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Posted by: Jon Fine on July 23, 2008
The National Enquirer comes up with what appears to be some evidence for their previous allegations on John Edwards’ infidelities.
(Caveats apply. I haven’t done any reporting on this, but it certainly seems like they’ve found circumstantial evidence that at least passes muster with what I’ll call the Miami Herald standard for publication.)
Big blogs are quick to note, rightly, on how the big guns of the mainstream press have thus far steered completely clear of said story. But when it comes to tracking politicians’ peccadilloes mainstream media behavior has reliably been a bit schizophrenic. Even in this info-glutted era.
Here’s why this story didn’t get a whole lot of coverage in the bigger mainstream outlets, despite the agitation of certain prominent blogs:
1. Edwards never broke the Presidential plausibility threshold. He never looked like he might be nominated, especially once he lost the Iowa primary.
2. Edwards exited the race. Just before Gary Hart pulled out off the ’88 race based in part on, er, a story and photos that ran in the National Enquirer, the Washington Post was readying another story about Hart’s complicated love life. When he stopped his campaign, that story did not get published. As then-Post Executive Editor Ben Bradlee said in Richard Ben Cramer's majestic, barbell-like account of the 1988 campaign What it Takes: "I don't see any reason why we should [publish] . . . "The chase is over." (This, interestingly, somewhat contradicts what he told the Times in the previously linked story. And, to circle back to point #1, when Hart unsuccessfully re-entered the race he didn’t pass the plausibility threshold, netting just 4% of the vote in New Hampshire.)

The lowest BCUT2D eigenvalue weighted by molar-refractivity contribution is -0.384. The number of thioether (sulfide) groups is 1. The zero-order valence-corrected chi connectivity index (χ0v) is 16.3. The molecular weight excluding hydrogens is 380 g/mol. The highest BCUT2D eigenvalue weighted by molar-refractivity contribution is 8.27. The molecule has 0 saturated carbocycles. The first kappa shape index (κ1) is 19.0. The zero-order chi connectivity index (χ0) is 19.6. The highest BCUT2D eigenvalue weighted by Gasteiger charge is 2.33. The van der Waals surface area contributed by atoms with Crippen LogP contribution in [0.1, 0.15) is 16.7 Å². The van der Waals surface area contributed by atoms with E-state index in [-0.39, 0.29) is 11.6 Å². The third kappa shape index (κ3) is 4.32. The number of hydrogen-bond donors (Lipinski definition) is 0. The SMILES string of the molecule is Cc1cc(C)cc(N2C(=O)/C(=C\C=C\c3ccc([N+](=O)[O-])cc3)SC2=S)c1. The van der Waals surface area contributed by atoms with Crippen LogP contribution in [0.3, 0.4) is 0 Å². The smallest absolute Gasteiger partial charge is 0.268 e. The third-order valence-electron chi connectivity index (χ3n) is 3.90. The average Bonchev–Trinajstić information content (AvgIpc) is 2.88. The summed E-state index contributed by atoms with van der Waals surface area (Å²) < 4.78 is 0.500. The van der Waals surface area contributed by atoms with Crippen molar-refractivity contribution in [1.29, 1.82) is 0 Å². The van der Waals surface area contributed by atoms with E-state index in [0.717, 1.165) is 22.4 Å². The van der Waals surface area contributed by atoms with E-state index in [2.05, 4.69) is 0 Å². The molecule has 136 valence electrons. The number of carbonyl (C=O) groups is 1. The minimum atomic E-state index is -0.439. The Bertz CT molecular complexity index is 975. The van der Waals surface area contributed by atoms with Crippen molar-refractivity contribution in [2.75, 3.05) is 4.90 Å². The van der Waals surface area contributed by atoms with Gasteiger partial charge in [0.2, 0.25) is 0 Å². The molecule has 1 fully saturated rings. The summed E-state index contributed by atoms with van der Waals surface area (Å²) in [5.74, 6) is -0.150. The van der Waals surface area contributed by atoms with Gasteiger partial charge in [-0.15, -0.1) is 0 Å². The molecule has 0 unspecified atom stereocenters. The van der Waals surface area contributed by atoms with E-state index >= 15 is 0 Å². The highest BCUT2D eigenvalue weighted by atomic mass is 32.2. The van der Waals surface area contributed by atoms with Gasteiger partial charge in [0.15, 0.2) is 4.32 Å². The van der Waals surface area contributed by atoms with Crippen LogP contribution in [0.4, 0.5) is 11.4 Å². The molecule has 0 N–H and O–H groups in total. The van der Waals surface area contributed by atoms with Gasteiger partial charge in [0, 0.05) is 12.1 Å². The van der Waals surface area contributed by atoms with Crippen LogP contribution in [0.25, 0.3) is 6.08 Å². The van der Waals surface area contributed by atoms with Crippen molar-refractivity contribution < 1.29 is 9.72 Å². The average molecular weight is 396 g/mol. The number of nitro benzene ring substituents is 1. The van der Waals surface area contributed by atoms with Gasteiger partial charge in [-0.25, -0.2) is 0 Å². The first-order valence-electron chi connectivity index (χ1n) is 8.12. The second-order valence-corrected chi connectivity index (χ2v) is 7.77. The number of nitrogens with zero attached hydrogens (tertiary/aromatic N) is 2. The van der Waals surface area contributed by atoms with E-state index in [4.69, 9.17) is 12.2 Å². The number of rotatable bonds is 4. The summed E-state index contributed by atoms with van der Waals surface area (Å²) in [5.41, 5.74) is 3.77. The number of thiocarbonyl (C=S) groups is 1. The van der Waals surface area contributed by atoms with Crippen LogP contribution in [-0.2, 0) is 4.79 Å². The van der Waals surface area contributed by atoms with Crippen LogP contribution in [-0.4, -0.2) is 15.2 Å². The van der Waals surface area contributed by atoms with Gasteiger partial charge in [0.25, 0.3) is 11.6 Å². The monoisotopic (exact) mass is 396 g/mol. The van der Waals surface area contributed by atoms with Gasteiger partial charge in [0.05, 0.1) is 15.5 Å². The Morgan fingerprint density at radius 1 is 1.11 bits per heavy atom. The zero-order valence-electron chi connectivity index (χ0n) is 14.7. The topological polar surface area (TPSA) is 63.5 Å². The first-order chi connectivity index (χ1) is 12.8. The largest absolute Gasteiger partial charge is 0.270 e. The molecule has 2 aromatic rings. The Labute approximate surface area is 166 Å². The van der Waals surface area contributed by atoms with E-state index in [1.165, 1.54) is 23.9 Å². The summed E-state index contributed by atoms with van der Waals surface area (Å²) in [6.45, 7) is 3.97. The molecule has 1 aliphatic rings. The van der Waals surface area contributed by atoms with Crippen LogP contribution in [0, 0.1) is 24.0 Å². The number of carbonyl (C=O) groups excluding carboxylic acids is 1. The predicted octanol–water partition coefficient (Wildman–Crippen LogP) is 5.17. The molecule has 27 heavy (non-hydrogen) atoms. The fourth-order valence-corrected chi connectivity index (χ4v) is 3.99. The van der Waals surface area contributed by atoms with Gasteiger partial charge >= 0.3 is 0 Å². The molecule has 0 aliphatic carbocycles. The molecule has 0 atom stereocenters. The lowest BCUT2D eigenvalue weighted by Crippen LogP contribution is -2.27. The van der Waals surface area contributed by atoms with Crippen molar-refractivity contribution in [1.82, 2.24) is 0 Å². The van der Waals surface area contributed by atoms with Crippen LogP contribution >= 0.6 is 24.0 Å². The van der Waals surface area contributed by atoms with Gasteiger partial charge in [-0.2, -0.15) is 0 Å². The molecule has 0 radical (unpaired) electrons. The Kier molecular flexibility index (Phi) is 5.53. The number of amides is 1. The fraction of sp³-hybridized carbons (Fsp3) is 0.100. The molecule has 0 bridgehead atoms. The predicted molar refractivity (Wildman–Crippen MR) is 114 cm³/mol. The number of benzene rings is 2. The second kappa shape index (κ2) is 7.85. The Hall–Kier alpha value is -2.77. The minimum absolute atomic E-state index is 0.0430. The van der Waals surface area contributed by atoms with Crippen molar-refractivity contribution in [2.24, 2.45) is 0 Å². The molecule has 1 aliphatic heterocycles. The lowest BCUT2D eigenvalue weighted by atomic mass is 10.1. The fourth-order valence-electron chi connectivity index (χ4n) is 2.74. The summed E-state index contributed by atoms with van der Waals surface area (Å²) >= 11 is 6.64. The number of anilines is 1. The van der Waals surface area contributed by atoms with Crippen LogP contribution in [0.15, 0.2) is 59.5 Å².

3. Edwards isn’t considered a likely vice-presidential candidate by the press, despite appearing on some lists of potential candidates. He's not in any elected position, nor is he running for one.
4. Edwards has a sick wife, who many seem to instinctively like. (And much more than her husband, in fact.)
5. Most importantly, there was nothing resembling the smoking gun that's emerged in other scandals. With Hart, there were pictures and a stakeout of where he met with Donna Rice. While arguably neither was enough to draw specific conclusions, both were enough to raise eyebrows. Bill Clinton got exposed (repeatedly) as front-runner and President, but in all of the instances that got covered in the mainstream press—Kathleen Willey, Paula Jones, Monica Lewinsky, and Gennifer Flowers—there was some kind of, ah, evidence, or tapes, or an involved party going on the record.
It will be interesting to see if this breaks out of the blogs and into the mainstream press.
I’m betting it won’t. But then Mr. Genius here was betting that Edwards would win the Iowa primary, so, you know, grain-of-salt time.
The media, entertainment and marketing worlds continue to shapeshift on a near-daily basis, as new forms arise and old assumptions erode. Where is it all going? No one really knows. But on this blog BusinessWeek’s media writers Tom Lowry and Ron Grover promise to provide ample helpings of scoop, provocation, and sharp analysis as they track and annotate this constantly changing terrain.